A Mammogram Saved Cathy’s Life
Upon a diagnosis of breast cancer, junior-high school teacher, Cathy Rezba of Pinckneyville, did her homework and decided to stay.
Following a series of diagnostic tests including mammography, ultrasound and biopsy, on January 30, she received the call from oncology surgeon, Dr. Suven Shankar with SIH Medical Group. Cathy had Stage 1 breast cancer. She was scheduled to him in his office the very next day to discuss treatment planning.
Should I get a Second Opinion?
Cathy and her husband, Keith, found Dr. Shankar to be a very calming force. “When we met with him, he explained the process and that there would be a team of doctors discussing my situation. He said things would move quickly once they had a plan of action.
Like many southern Illinoisans, the idea of going to Siteman Center in St. Louis for a second opinion crossed her mind. Shankar encouraged her to do so if she that felt strongly about it. “That impressed me so much. It let me know that he valued me as a person as well as a patient,” recalls Cathy. Ultimately, she decided to stay in southern Illinois. “I wanted to stay closer to home instead of driving nearly two hours one way to get treatment.”
Her older sister was not happy with her decision to stay in the area. “I understand why she felt that way. My other sister happened to be battling cancer, too,” said Cathy. “I told her that I understood her fears but the decision was mine and that I wanted to stay here.”
And so it was time to begin. Ultimately, Cathy faced a nine-month care journey and upwards of 75 medical visits, all in southern Illinois.
Cancer Treatment Phase I: Surgery
After some genetic testing, Cathy’s treatment began with surgery.
“I had a lumpectomy on February 18 and approximately 21 days later I returned to work at school. I planned to work until I started radiation,” she said.
That week Cathy had come into contact with school children who were ill. By the end of the week she was not feeling well herself and began to run a fever. At first she thought she had the flu – until her breast began to feel hot.
A sonogram revealed a large pocket of fluid and surgery was required to drain and remove infection. “Dr. Shankar informed me that I was no longer allowed to work until treatments were over because he didn’t want me to be around children that might be contagious.”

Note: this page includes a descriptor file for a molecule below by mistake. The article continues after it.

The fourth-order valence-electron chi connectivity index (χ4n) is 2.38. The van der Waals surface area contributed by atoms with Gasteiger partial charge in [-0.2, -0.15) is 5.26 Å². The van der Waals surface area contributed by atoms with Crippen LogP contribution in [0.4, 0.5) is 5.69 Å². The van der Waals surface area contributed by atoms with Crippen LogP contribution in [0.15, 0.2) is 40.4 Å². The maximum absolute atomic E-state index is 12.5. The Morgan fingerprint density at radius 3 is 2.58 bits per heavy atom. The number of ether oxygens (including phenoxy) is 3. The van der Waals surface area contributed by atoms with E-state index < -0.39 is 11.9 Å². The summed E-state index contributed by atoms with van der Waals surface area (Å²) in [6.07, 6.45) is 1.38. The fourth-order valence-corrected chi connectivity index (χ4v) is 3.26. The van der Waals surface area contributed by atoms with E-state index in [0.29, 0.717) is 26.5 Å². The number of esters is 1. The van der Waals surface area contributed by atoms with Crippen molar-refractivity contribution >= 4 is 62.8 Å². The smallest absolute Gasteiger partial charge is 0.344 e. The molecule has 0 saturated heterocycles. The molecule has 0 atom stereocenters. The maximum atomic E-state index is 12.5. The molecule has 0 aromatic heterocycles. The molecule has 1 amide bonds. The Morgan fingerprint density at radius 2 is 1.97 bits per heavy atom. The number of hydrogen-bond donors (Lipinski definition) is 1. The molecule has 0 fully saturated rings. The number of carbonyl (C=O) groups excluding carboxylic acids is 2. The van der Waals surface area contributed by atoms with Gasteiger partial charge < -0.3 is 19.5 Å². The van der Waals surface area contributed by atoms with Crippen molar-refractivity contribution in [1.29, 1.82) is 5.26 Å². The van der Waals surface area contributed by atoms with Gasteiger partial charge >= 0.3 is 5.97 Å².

Cancer Treatment Phase II: Chemo
With Stage 1 breast cancer, Cathy was really hoping to only need radiation following surgery, but her genetic testing revealed that her tumor cells were aggressive. “I was told that reoccurrence rates were 29%.” Chemo would be a part of her care plan. Her radiation would be postponed until chemotherapy was completed.
“When I first was told that I’d need to have 20 chemotherapy treatments, I went home and cried,” said Cathy. “I watched my older sister go through it.”
Cathy had a port-a-cath put in on April 8 and chemotherapy started on April 16. “I was nervous as I showed up for chemotherapy. The nursing staff was very kind and reassuring,” said Cathy. “They were so caring and nurturing. They put me at ease each time I came to have treatment.”
A teacher at heart, Cathy was open and honest about her cancer journey with her students. “Each time I had a chemotherapy treatment, I would send the picture to my substitute teacher so the students could see that I was doing well,” said Cathy. She also took time to talk to them via speaker phone. “I believe it helped them understand that cancer is not a death sentence. They also seemed fascinated as to what I might look like without hair.”
Cancer Treatment Phase III: Radiation
Radiation therapy began on September 30. Like many patients, Cathy made the daily trip Monday through Friday from Pinckneyville for a total of 33 treatments. Once there, the process took less than five minutes.
“The staff at the radiation oncology center was very friendly and explained everything they were going to do before they did it,” said Cathy. Dr. George Kao, radiation oncologist oversaw her care. “He would discuss my treatments and felt that my opinion valued along the way.”
“The day of my last radiation treatment, I was presented with a t-shirt and a card signed by all the staff that had taken care of me.”
Cathy, a Shining Example of a Survivor
The road was long, but Cathy now joins the ranks of a survivor. “I truly believe that the SIH Cancer Institute is helping and will continue to help individuals who choose to stay closer to home. I’m honored to share and be part of something bigger than myself!”